Let me start by saying, we love that you follow along with our adventures and are curious about the cost to live in Spain. You really keep us motivated to keep up with our writing. I have to admit I do love that people actually read my boring budget stuff. It’s great fun to play with spreadsheets, look for the best travel deals, and plan away. I can’t believe there are other people out there that like this stuff too. They don’t even include any exciting photos, but these budget posts are popular!
Update: October 2017 – Keep in mind these expenses were for the full year of 2013. Part of the trade-off of living in Spain as an American is dealing with an ever-changing exchange rate. In 2013 the exchange rate average was 1 Euro to $1.38 USD. As of October 2017 the exchange rate average was 1 Euro to $1.20 USD. What does that mean? Our spend in euros remains about the same after nearly 5 years, but the exchange rate fluctuates.
In 2013 1000 Euros = $1380 USD and in 2017 1000 Euros = $1200, so just from the change in exchange rate alone it is a $180 USD savings per 1000 Euros spent! Bottom line = It is currently cheaper for you to Live in Spain or your $ will go a lot further than it used to.
We are going to mix things up a bit this time and share our expenses with you in a different way. We usually go by calendar month, so I will share that info with you. I also think there is some use to viewing the expenses within one country as well, so I will add that too.
I know this is what you have been waiting for, because people are actually contacting us and asking. Of course we always share it all with you and that includes exactly what we are spending. I haven’t done a budget post since leaving Spain, as I have been trying to figure out our routine and get a handle on things.
We are often asked about how much everyday things cost in Spain and how does that compare with the USA. You know, the cost of daily life to just live and do what you want to do. This was a question that came to us in our post – What Do You Want To Know or Have Us Show?
We have been asked, “How can you possibly live in Europe for less than the USA?”, as Western Europe has the reputation of “being expensive”. Do you think you could live off of less and save money if you tried? Do you think it is just too difficult or just not possible? Anything is possible if you simplify your life!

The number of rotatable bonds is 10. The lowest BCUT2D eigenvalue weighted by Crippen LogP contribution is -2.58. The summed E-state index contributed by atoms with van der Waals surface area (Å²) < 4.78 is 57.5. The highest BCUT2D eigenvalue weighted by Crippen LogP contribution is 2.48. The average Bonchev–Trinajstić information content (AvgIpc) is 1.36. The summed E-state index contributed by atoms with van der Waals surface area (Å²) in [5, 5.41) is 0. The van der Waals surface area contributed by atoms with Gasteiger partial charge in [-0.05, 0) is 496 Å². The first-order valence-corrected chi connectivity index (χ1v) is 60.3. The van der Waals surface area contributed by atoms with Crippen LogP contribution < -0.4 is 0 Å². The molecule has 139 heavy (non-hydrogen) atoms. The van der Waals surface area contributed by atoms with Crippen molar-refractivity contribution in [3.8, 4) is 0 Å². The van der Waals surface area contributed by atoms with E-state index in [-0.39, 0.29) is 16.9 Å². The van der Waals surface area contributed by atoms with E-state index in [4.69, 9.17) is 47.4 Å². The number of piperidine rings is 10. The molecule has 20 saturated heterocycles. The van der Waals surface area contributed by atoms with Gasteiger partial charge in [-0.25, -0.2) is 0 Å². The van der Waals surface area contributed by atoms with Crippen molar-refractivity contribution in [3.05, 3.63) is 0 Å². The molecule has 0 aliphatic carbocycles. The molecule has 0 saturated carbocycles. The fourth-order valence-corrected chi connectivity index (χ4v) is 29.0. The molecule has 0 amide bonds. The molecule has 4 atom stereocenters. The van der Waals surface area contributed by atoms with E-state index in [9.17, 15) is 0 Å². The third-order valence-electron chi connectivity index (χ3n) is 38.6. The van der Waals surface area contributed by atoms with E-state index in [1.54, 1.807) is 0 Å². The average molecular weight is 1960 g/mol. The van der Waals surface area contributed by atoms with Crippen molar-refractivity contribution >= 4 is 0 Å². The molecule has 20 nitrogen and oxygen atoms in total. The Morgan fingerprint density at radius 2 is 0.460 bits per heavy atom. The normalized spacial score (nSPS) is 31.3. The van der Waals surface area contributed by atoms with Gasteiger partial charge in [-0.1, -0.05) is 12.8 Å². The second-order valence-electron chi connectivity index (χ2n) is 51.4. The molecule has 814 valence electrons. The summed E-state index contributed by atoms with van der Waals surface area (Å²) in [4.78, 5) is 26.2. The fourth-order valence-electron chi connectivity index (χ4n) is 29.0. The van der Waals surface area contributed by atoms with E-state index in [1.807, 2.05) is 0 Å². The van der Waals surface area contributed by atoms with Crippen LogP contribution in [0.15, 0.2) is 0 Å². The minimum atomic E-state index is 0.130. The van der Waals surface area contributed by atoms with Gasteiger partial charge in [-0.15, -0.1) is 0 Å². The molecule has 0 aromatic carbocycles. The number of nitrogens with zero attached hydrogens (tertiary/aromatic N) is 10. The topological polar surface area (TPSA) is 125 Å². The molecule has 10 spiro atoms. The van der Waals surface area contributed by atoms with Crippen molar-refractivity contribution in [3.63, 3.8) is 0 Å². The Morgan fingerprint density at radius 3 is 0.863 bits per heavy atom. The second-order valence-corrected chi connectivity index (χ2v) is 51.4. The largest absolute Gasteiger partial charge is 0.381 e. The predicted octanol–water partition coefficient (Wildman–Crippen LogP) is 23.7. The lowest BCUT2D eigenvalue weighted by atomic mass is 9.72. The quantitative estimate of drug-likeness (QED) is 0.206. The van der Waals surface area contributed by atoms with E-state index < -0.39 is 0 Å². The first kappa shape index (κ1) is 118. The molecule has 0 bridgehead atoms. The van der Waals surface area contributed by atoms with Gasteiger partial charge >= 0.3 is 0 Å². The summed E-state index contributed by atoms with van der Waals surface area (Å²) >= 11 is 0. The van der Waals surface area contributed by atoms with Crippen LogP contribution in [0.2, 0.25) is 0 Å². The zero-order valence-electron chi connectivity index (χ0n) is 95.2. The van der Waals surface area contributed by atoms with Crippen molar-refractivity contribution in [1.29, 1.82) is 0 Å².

It is time to talk money, money, money! Oh how I love doing these.
Why do we share our budget and actual spend with you? We hope it helps as a guide in case you are planning to live or vacation in Spain or visit any of the other destination we visit. Again, everything is different for each family, based on your lifestyle and choices, so this is only a guide. Plus, it seems that some of you like to read them too, so that is good.
I can’t believe we have been living in Spain for 19 months and are still pretty much on track with our budget. In this post we will show you Quarter 1 (January – March 2014) Actual Spend. Continue reading →
How in the world is time flying by so fast? I can’t believe we have been living in Spain for 16 months and are still on track with our budget. In this post we will show you Quarter 4 (October – December 2013) Actual Spend. In the past we have shared our budget of $100/day for the family of 4. The main reason for stating it that way vs. $3000 a month is there are a few months that have 31 days. I know that doesn’t seem like much, but I am just trying to be sure we give you an accurate representation of what we are spending. Continue reading →
When planning our move abroad, to live in Spain, we researched many credit cards and felt that the Chase Sapphire Preferred was the best fit for us and our planned lifestyle.
This is 100% our opinion and we are not being paid or compensated in any way for this. Being “out there” on the web, many people come across our blog. Of which, several contact us in one form or another with questions about our experience, what we have done, how did we do it, finances, etc.
(Chase if you are reading this, you can fill up our rewards account, if you like) Continue reading →